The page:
Calicivirus: This Much I Know

I’m writing this from first-person experience to help others who may encounter calicivirus as a pet owner or foster home. I’m not a vet, vet-tech, or any other form of expert. I’m a foster mom … we ran head-first into this challenge with our foster kittens. I believe four vets (in 3 separate practices) saw these cats and said that it was calicivirus – but it is not conclusive since I didn’t pay to have the lab test done (there was no benefit or change in how this would have been treated).

I have never paid attention to what was in the annual shots my cats got. This time fostering, I learned that one part of the shot is for calicivirus. It is a common upper respiratory infection that many cats have been exposed to.

What Is Calicivirus?

Calicivirus (FCV) is a virus (duh, I know!). It is contagious from one cat to another and can be caught from direct contact (licking, sneezing, playing together etc) or secondary contact (sharing a space, sharing food bowls, litter). There are a number of different strains of this – and it is constantly mutating. It makes it very hard to contain. It tends to surface in highly populated areas of cats – shelters or homes with a high density of cats.

First of all, calicivirus is not transferable from one species to another (it’s not zoonotic) – so a sick cat cannot affect you or your dog. (There are unrelated strains of calicivirus which manifest in humans – one is known as the Norwalk virus.) However, it is very easily communicable from one cat to another. A cat is contagious as soon as the virus takes hold- before there are visible symptoms. This was proven in our home. The cat is also potentially contagious for weeks after the infection as the virus is ‘shed’ from their bodies. Some cats who are exposed to the virus are carriers of the virus for their whole lives and continue to ‘shed’ the virus.

The virus does not have a ‘cure’. Once your cat is exposed to it and develops symptoms, she must go though the virus on her own. The vet can test for the virus (blood test) or visually confirm that it is calicivirus (usually by mouth ulcers), and treat the secondary symptoms such as bacterial infections or pneumonia with antibiotics. The antibiotics don’t solve the virus, but only treat the infections resulting from it.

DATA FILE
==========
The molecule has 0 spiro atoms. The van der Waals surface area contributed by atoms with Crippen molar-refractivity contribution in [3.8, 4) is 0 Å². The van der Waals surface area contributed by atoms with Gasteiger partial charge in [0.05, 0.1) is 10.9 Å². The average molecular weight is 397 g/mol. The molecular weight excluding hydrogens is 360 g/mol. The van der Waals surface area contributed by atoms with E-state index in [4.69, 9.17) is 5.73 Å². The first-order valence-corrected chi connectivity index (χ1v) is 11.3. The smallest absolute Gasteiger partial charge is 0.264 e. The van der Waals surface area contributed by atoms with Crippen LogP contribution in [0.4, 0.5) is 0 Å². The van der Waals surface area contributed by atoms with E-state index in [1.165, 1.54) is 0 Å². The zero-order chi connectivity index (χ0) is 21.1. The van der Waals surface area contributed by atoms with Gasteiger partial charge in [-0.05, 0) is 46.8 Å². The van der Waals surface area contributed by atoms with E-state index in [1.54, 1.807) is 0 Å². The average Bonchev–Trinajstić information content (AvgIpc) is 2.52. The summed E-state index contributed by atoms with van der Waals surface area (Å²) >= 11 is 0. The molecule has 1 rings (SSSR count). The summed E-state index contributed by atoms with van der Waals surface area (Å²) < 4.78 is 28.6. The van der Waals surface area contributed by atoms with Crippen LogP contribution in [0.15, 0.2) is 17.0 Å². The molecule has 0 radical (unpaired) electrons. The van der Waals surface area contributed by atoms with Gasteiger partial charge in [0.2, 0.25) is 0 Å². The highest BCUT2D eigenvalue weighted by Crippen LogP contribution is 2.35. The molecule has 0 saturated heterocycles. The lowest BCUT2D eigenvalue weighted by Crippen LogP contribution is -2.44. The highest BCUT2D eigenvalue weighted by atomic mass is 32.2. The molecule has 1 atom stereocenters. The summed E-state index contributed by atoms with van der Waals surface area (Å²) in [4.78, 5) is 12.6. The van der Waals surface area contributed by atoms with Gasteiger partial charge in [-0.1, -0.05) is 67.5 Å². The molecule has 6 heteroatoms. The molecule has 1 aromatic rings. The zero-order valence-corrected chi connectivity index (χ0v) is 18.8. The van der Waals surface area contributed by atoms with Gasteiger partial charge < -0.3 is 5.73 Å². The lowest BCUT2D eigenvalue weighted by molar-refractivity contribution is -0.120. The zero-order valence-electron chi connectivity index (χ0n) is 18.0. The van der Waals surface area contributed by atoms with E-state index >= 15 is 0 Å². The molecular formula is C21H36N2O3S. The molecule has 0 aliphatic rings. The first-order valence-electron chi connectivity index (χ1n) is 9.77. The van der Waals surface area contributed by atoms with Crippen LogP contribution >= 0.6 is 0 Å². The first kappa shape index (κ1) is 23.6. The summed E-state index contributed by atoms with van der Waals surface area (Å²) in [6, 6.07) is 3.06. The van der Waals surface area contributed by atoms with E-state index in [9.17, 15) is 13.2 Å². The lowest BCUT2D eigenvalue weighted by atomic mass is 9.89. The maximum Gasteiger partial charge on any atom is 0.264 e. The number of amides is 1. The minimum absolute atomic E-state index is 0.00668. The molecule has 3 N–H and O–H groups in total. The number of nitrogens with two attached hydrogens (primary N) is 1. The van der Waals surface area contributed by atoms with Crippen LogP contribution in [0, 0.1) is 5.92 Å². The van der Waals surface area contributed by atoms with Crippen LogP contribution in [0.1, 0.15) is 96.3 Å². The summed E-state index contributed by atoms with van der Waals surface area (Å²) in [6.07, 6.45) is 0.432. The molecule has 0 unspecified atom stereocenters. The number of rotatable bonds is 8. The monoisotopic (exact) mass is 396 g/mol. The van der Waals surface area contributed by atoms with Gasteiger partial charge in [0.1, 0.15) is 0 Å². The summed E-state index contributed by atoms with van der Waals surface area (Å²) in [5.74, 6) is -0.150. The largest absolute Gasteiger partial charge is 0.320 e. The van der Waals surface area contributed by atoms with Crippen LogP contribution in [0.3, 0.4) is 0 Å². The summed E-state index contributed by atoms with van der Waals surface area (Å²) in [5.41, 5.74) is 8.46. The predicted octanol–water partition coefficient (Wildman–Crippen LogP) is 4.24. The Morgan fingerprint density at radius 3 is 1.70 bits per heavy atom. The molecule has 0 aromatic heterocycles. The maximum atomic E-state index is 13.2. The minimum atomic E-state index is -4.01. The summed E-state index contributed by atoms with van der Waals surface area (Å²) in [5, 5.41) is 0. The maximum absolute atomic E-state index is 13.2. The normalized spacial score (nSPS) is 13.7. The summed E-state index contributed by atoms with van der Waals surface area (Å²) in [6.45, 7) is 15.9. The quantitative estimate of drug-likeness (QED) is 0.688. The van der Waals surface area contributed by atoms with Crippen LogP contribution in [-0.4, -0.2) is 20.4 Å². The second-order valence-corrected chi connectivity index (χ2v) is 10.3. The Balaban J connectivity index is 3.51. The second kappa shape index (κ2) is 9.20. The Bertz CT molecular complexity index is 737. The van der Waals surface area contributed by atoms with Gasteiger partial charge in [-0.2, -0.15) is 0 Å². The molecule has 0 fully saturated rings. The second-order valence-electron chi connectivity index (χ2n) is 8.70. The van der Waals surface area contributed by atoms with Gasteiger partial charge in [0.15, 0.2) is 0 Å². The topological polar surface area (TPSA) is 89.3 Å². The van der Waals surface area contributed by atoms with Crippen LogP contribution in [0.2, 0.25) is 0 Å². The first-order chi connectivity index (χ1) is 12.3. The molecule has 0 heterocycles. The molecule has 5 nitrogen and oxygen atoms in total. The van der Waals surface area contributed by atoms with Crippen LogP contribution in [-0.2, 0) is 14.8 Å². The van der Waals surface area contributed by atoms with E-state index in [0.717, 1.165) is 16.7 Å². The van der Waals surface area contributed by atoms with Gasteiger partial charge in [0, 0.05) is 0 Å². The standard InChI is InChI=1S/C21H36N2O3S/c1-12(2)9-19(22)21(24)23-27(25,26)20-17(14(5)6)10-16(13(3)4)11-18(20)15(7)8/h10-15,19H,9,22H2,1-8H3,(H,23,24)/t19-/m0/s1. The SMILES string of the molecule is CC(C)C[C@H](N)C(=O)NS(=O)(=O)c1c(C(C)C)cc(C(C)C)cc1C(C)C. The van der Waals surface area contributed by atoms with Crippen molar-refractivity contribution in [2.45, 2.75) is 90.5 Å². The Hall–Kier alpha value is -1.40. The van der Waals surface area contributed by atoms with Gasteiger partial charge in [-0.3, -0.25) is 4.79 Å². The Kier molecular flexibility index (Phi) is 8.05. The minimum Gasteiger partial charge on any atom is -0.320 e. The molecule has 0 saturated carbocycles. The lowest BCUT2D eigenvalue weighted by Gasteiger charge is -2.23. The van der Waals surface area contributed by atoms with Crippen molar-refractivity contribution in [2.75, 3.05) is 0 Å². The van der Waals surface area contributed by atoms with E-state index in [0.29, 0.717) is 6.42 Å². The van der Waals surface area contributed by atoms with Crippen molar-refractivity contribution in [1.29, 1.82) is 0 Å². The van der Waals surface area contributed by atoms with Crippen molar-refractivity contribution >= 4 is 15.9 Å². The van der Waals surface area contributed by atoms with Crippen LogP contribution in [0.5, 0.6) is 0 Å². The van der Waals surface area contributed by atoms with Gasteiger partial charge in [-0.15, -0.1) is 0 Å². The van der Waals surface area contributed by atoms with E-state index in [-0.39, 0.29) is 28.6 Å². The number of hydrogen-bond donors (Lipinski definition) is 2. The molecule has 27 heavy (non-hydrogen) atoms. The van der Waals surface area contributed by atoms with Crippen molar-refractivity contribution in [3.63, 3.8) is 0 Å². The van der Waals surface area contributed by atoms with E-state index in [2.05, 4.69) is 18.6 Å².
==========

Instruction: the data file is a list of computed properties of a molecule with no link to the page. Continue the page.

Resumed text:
Calicivirus does not usually kill the kitty, but it can. Some strains can be mild and barely noticeable. Kittens are the most at risk of catching this virus. The most dangerous instances are when it attacks a young kitten who’s immune system is low, and when it attacks a cat who’s immune system is already compromised from another type of illness. However, there is at least one strain that is very, very contagious, attacks adult cats the hardest, and has a higher-than-normal mortality rate (as high as 60%).

I am still not sure how our foster kittens caught this virus. They could have caught it from the dirty and crowded conditions they came from (17+ cats in a hoarder’s apartment). It might have even been passed to them from their mother. However, if this is the case, then the symptoms and virus should have manifested sooner than 6 weeks after they arrived at my home and were quarantined. Additionally, the other cats rescued from this situation have not come down with the virus. The second potential exposure point was the vet’s office where the first 2 kittens went for their shots and surgery. Although this is a clean establishment, a close-proximity sneeze by one sick cat could be all it took. The symptoms manifested in the first kitten about 4-5 days later.

How Can You Tell If It’s Calicivirus?

The signs of the strain we encountered were stopping of eating and drinking, a fever, extreme lethargy, sores on the tip of the nose (2 kittens) and in the mouth (3 kittens).  There was no sneezing, runny noses, or weepy eyes during the infection which are also ‘typical symptoms’.

When we first noticed a sick kitten, we assumed that the neuter surgery was the cause since it was about 3 days post-op and the symptoms matched. We syringe fed the kitten pedialyte and then ‘slurry’ (blended pedialyte with a pate-style cat food). Since there was no improvement in 48 hours, he went to the vet. The kitten was force-fed, given subcutaneous fluids, started on amoxicillin antibiotic at the vet’s office. He returned home that evening (12-hrs in hospital) in hopes that a familiar environment would help him recover. The vet suspected a virus. He was put on a 10-day antibiotic cycle – dosing every 12 hours. Although he was weakened and had lost weight, the kitten recovered slowly over the next 5 days. Regular syringe feeding and pedialyte was needed until he began eating again. A few days later he was fully recovered and eating very healthily: it was approximately 8 days from the onset to his recovery and eating sufficiently on his own.

During the recovery period, the other kittens also began to come down with this virus. We began antibiotics at the first signs of the virus. This time the vet noticed some visual cues to indicate that this was calicivirus. All kittens were given the same treatment as the first: amoxicillin antibiotics administered orally in liquid form. All kittens were syringe fed slurry multiple times a day to avoid anorexia.

The kittens who had the antibiotics at first visual cues of the virus had less pronounced symptoms, less ‘down days’, and faster recovery periods. Two kittens developed lesions on their noses. The first kitten developed a few small scabs on his body (about 5) as he was recovering. About 3 kittens had ulcerated gums or tongues, which I believe were the symptoms that vet used for diagnosis.